If you plan on traveling to the United States or South Korea any time soon, you may want to take note of these countries’ updated visa requirements. One of the two countries just made it a lot easier to plan a visit, while the other is introducing a new requirement that is sure to raise some eyebrows.
U.S. visa requirements
If you’re applying for a U.S. visa, you will now be required to submit any information about social media accounts you’ve used in the past five years. This move will allow the government to access photos, locations, dates of birth, dates of milestones, and other personal data commonly shared on social media, according to The New York Times. Applicants are also given the option to volunteer information about social media accounts on platforms not listed on the form.
“We already request certain contact information, travel history, family member information, and previous addresses from all visa applicants,” the U.S. State Department said in a statement. “We are constantly working to find mechanisms to improve our screening processes to protect U.S. citizens while supporting legitimate travel to the United States.”
Aside from social media accounts, the new rule will also ask visa applicants to provide five years’ worth of previously used telephone numbers, email addresses, international travel and deportation status, and if any family member has been involved in terrorist activities.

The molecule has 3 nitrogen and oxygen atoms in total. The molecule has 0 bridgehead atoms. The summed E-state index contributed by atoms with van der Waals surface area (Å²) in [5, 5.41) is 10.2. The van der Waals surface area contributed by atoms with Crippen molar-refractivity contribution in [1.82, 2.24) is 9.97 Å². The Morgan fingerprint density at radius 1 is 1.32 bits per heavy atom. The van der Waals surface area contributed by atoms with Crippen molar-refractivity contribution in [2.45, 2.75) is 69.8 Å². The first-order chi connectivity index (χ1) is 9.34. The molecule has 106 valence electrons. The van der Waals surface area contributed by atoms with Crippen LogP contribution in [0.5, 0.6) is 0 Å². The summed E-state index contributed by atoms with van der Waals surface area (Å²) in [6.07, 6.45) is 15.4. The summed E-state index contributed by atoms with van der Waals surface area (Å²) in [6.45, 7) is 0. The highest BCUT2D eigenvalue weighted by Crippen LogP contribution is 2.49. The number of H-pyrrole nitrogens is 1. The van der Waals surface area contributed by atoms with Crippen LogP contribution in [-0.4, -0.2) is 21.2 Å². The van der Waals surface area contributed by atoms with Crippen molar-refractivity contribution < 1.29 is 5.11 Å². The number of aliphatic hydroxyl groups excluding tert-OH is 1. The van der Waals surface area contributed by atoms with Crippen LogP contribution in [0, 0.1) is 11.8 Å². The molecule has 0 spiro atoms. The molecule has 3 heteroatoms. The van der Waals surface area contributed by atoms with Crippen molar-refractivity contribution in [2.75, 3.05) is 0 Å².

It is unclear whether having a social media account or having none at all will affect your application, but anyone who lies about their social media use could face “serious immigration consequences,” according to BBC News.
In December 2018, more than 600,000 tourists arrived in the United States from the Philippines. But with the added requirement, which also affects immigrant and non-immigrant visa, visa applicants may be discouraged from attempting to visit the country.
“This is a dangerous and problematic proposal, which does nothing to protect security concerns but raises significant privacy concerns and First Amendment issues for citizens and immigrants,” said Hina Shamsi, the director of the American Civil Liberties Union’s National Security Project, to The Times.
“People will now have to wonder if what they say online will be misconstrued or misunderstood by a government official,” Shamsi added in a statement. “There is also no evidence that such social media monitoring is effective or fair, especially in the absence of criteria to guide the use of social media information in the visa adjudication process.”
Meanwhile, the South Korean government has promised to relax the requirements for Filipino tourists who will visit their country.
Korean ambassador to the Philippines Han Dong-Man said the embassy will cut down the number of documents needed for visa applications, especially for qualified professionals, media, and government workers.
“For qualified people such as the business people, media people, of course, and government officers, we give them multiple visas at least five years or 10 years with one single document saying that I’m working in this company,” Han explained during the celebration of the Philippines and South Korea’s 70th anniversary of their diplomatic relations last Sunday, June 2, 2019.
Any Filipino will also be eligible for a multiple-entry visa, Han added, saying that the Philippines is the only country among the Association of Southeast Nations who are allowed to have a multiple-entry visa.
In 2018, more than 1.5 million South Korean tourists visited the Philippines. Han attributed this huge number to the fact that many Koreans love the Philippines because Filipinos are “friendly and very hospitable.” In return, the diplomat vowed to bring up to 2 million Filipino tourists to South Korea with multiple-entry visa grants.